- Payroll gains led by health care, temporary help & retailers
- Odds of December Federal Reserve rate increase rise to 70%
Forget about ambiguity. The October jobs report left little doubt the U.S. labor market is back with a vengeance after a two-month lull.
The 271,000 gain in payrolls was the biggest this year and exceeded all estimates in a Bloomberg survey of economists, a Labor Department report showed Friday. The jobless rate fell to a seven-year low of 5 percent and average hourly earnings over the past 12 months climbed by the most since 2009.
Treasuries tumbled and the dollar strengthened as the report allayed concerns of a hiring slowdown after weaker payrolls advances cooled in August and September. Such improvement will probably mean a green light for Fed officials, who last month held out the possibility of a December rate increase.
“It’s a solid labor market,” said Michael Feroli, chief U.S. economist at JPMorgan Chase & Co. in New York and a former economist at the Fed. “The report is pretty good across the board. December is now a very high likelihood for the Fed to hike rates.”
Investors have raised to about 70 percent the probability of a rate increase by policy makers’ December meeting, according to pricing in the federal funds futures market. That compares to 56 percent on Thursday, and assumes the effective funds rate averages 0.375 percent after liftoff.
The report also showed diminishing labor-market slack. The number of Americans working part-time because of a weak economy fell to 5.7 million in October, the lowest since June 2008.
The median forecast called for a 185,000 advance in payrolls. Estimates of 75 economists in the Bloomberg survey ranged from gains of 75,000 to 250,000. Revisions to prior reports added a total of 12,000 jobs to the August and September readings. Still, employment only averaged 145,000 those months.
The Bloomberg Dollar Spot Index, which tracks the U.S. currency against 10 major peers, rose 1.1 percent at 11:50 a.m. in New York. The yield on the benchmark 10-year Treasury climbed 10 basis points, or 0.1 percentage point, to 2.33 percent.
The unemployment rate, which is derived from a separate Labor Department survey of households, is the lowest since April 2008.
Employment in October was led by the biggest gain in retail payrolls since November, the strongest hiring in construction in eight months and a pickup at temporary-help agencies. There was no change at the nation’s manufacturers.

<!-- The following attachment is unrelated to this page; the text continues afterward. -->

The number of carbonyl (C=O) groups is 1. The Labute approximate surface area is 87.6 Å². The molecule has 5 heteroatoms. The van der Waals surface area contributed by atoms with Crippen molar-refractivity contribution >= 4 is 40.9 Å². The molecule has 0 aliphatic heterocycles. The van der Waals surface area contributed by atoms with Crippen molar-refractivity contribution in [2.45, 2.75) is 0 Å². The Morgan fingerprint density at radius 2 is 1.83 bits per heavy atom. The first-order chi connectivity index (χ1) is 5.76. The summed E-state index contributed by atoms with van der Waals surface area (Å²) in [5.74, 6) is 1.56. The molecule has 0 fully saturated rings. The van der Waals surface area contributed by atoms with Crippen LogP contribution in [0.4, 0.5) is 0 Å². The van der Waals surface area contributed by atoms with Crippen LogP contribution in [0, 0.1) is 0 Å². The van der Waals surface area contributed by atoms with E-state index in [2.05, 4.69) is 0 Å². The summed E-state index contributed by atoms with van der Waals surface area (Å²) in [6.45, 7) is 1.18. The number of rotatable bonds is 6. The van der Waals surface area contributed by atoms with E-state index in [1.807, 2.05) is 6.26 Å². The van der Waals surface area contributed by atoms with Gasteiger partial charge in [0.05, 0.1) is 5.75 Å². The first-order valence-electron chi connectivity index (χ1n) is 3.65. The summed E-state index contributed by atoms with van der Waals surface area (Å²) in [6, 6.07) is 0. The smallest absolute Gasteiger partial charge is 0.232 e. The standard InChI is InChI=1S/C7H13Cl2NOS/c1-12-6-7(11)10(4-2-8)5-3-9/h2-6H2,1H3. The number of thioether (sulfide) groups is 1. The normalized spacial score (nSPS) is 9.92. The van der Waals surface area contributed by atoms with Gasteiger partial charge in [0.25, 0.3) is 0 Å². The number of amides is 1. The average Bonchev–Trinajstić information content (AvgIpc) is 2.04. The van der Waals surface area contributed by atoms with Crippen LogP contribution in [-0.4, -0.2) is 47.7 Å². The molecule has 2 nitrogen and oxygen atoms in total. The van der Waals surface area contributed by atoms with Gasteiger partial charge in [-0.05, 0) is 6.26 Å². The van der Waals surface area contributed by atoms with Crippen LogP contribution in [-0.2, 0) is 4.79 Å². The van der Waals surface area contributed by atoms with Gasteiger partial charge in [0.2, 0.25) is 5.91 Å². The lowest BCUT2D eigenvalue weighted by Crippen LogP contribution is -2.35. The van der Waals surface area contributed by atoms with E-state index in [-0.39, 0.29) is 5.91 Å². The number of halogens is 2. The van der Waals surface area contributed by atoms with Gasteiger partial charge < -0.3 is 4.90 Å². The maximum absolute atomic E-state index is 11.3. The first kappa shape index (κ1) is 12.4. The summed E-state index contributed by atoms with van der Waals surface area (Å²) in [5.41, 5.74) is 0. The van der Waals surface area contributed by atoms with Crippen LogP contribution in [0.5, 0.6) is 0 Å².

Average hourly earnings rose by 0.4 percent from the prior month. Worker pay increased 2.5 percent over the 12 months ended in October, the most in more than six years, following a 2.3 percent gain the prior month. They had been stuck around near 2 percent on average since the current expansion began in mid-2009.
The underemployment rate -- which includes part-time workers who’d prefer a full-time position and people who want to work but have given up looking -- fell to 9.8 percent, the lowest since May 2008.
In addition to growth in payrolls and wages, “we’re also seeing a number of other important bellwethers of progress,” Labor Secretary Tom Perez said in a phone interview. “We’re continuing to have the wind at our backs.”
The participation rate, which shows the share of working-age people in the labor force, held at 62.4 percent.
Fed officials said last month that they’d consider a rate increase at their next gathering, and Fed Chair Janet Yellen this week echoed the view by saying December was a “live possibility.” One of the central bank’s preconditions for liftoff is “some further improvement” in the labor market. It next meets on Dec. 15-16, and an increase in the benchmark rate would be the first since 2006. It’s been near zero since December 2008.
American manufacturing has taken a hit with softening sales in overseas markets, a stronger dollar and oil-sector weakness depressing demand. Services, which account for about 90 percent of the economy, are relatively shielded and faring better.